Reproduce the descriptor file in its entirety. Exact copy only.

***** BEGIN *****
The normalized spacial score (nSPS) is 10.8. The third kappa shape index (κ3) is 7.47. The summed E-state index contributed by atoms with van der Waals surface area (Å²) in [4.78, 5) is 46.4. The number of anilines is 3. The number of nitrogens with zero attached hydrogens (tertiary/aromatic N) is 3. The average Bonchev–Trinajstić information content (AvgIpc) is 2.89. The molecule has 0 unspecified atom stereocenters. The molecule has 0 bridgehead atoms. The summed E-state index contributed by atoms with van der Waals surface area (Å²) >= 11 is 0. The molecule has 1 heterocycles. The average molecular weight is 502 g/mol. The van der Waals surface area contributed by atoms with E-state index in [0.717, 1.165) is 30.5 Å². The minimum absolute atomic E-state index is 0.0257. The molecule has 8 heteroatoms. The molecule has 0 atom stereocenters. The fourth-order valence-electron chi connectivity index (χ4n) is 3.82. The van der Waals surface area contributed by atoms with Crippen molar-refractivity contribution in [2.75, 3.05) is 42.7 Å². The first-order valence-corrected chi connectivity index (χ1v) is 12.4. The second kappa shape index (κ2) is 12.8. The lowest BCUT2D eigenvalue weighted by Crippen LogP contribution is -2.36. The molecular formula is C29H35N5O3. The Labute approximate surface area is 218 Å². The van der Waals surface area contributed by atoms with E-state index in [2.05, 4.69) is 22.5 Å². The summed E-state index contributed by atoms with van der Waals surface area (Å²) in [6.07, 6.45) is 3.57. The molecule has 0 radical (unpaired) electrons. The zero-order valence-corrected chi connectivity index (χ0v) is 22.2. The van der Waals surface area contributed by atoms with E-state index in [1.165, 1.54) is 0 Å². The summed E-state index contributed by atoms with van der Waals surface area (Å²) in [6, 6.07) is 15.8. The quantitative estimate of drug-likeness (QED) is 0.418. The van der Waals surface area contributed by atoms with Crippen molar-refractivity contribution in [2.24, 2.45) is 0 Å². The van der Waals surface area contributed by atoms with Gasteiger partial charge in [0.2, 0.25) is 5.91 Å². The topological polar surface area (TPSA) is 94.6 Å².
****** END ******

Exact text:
The normalized spacial score (nSPS) is 10.8. The third kappa shape index (κ3) is 7.47. The summed E-state index contributed by atoms with van der Waals surface area (Å²) in [4.78, 5) is 46.4. The number of anilines is 3. The number of nitrogens with zero attached hydrogens (tertiary/aromatic N) is 3. The average Bonchev–Trinajstić information content (AvgIpc) is 2.89. The molecule has 0 unspecified atom stereocenters. The molecule has 0 bridgehead atoms. The summed E-state index contributed by atoms with van der Waals surface area (Å²) >= 11 is 0. The molecule has 1 heterocycles. The average molecular weight is 502 g/mol. The van der Waals surface area contributed by atoms with E-state index in [0.717, 1.165) is 30.5 Å². The minimum absolute atomic E-state index is 0.0257. The molecule has 8 heteroatoms. The molecule has 0 atom stereocenters. The fourth-order valence-electron chi connectivity index (χ4n) is 3.82. The van der Waals surface area contributed by atoms with Crippen molar-refractivity contribution in [2.75, 3.05) is 42.7 Å². The first-order valence-corrected chi connectivity index (χ1v) is 12.4. The second kappa shape index (κ2) is 12.8. The lowest BCUT2D eigenvalue weighted by Crippen LogP contribution is -2.36. The molecular formula is C29H35N5O3. The Labute approximate surface area is 218 Å². The van der Waals surface area contributed by atoms with E-state index in [2.05, 4.69) is 22.5 Å². The summed E-state index contributed by atoms with van der Waals surface area (Å²) in [6.07, 6.45) is 3.57. The molecule has 0 radical (unpaired) electrons. The zero-order valence-corrected chi connectivity index (χ0v) is 22.2. The van der Waals surface area contributed by atoms with E-state index in [1.165, 1.54) is 0 Å². The summed E-state index contributed by atoms with van der Waals surface area (Å²) in [6, 6.07) is 15.8. The quantitative estimate of drug-likeness (QED) is 0.418. The van der Waals surface area contributed by atoms with Crippen molar-refractivity contribution in [2.24, 2.45) is 0 Å². The van der Waals surface area contributed by atoms with Gasteiger partial charge in [0.2, 0.25) is 5.91 Å². The topological polar surface area (TPSA) is 94.6 Å².